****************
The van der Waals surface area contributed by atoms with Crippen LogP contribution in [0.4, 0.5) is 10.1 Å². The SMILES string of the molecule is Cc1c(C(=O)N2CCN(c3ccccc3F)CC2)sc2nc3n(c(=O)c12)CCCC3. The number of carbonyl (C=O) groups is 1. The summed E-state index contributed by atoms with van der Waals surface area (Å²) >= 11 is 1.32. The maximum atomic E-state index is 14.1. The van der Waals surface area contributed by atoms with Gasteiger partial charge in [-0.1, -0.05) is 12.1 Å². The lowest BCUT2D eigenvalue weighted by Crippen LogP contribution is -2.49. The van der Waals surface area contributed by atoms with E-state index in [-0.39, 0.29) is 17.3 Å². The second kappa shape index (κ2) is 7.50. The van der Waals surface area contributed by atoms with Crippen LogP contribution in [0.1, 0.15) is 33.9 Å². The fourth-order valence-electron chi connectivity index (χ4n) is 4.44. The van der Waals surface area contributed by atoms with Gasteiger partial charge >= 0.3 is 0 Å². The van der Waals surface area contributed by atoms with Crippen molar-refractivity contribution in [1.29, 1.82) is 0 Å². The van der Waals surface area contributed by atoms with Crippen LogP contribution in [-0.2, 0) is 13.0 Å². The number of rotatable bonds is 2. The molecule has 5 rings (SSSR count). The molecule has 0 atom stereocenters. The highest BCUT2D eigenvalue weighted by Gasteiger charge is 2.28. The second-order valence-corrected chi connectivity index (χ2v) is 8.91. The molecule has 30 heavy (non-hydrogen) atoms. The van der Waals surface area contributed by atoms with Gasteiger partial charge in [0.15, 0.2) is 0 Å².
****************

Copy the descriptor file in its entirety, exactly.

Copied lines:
The van der Waals surface area contributed by atoms with Crippen LogP contribution in [0.4, 0.5) is 10.1 Å². The SMILES string of the molecule is Cc1c(C(=O)N2CCN(c3ccccc3F)CC2)sc2nc3n(c(=O)c12)CCCC3. The number of carbonyl (C=O) groups is 1. The summed E-state index contributed by atoms with van der Waals surface area (Å²) >= 11 is 1.32. The maximum atomic E-state index is 14.1. The van der Waals surface area contributed by atoms with Gasteiger partial charge in [-0.1, -0.05) is 12.1 Å². The lowest BCUT2D eigenvalue weighted by Crippen LogP contribution is -2.49. The van der Waals surface area contributed by atoms with E-state index in [-0.39, 0.29) is 17.3 Å². The second kappa shape index (κ2) is 7.50. The van der Waals surface area contributed by atoms with Crippen LogP contribution in [0.1, 0.15) is 33.9 Å². The fourth-order valence-electron chi connectivity index (χ4n) is 4.44. The van der Waals surface area contributed by atoms with Gasteiger partial charge >= 0.3 is 0 Å². The van der Waals surface area contributed by atoms with Crippen molar-refractivity contribution in [1.29, 1.82) is 0 Å². The van der Waals surface area contributed by atoms with Crippen LogP contribution in [-0.2, 0) is 13.0 Å². The number of rotatable bonds is 2. The molecule has 5 rings (SSSR count). The molecule has 0 atom stereocenters. The highest BCUT2D eigenvalue weighted by Gasteiger charge is 2.28. The second-order valence-corrected chi connectivity index (χ2v) is 8.91. The molecule has 30 heavy (non-hydrogen) atoms. The van der Waals surface area contributed by atoms with Gasteiger partial charge in [0.15, 0.2) is 0 Å².